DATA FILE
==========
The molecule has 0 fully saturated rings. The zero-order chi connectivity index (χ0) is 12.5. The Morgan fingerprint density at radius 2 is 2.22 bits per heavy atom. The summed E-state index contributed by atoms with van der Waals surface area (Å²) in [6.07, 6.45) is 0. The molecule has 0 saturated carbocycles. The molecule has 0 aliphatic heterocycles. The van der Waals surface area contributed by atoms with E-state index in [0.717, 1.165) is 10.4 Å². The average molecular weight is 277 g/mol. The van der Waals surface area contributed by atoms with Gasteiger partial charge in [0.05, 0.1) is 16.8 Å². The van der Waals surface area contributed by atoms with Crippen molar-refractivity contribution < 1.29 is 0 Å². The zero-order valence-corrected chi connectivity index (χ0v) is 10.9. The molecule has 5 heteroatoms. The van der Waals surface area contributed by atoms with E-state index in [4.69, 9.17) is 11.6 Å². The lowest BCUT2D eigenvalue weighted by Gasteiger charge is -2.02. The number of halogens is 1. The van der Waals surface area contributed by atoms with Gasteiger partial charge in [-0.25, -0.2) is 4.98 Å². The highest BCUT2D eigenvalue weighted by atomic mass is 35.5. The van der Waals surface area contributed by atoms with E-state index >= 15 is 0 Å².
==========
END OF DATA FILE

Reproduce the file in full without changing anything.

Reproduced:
The molecule has 0 fully saturated rings. The zero-order chi connectivity index (χ0) is 12.5. The Morgan fingerprint density at radius 2 is 2.22 bits per heavy atom. The summed E-state index contributed by atoms with van der Waals surface area (Å²) in [6.07, 6.45) is 0. The molecule has 0 saturated carbocycles. The molecule has 0 aliphatic heterocycles. The van der Waals surface area contributed by atoms with E-state index in [0.717, 1.165) is 10.4 Å². The average molecular weight is 277 g/mol. The van der Waals surface area contributed by atoms with Gasteiger partial charge in [0.05, 0.1) is 16.8 Å². The van der Waals surface area contributed by atoms with Crippen molar-refractivity contribution < 1.29 is 0 Å². The zero-order valence-corrected chi connectivity index (χ0v) is 10.9. The molecule has 5 heteroatoms. The van der Waals surface area contributed by atoms with E-state index in [4.69, 9.17) is 11.6 Å². The lowest BCUT2D eigenvalue weighted by Gasteiger charge is -2.02. The number of halogens is 1. The van der Waals surface area contributed by atoms with Gasteiger partial charge in [-0.25, -0.2) is 4.98 Å². The highest BCUT2D eigenvalue weighted by atomic mass is 35.5. The van der Waals surface area contributed by atoms with E-state index >= 15 is 0 Å².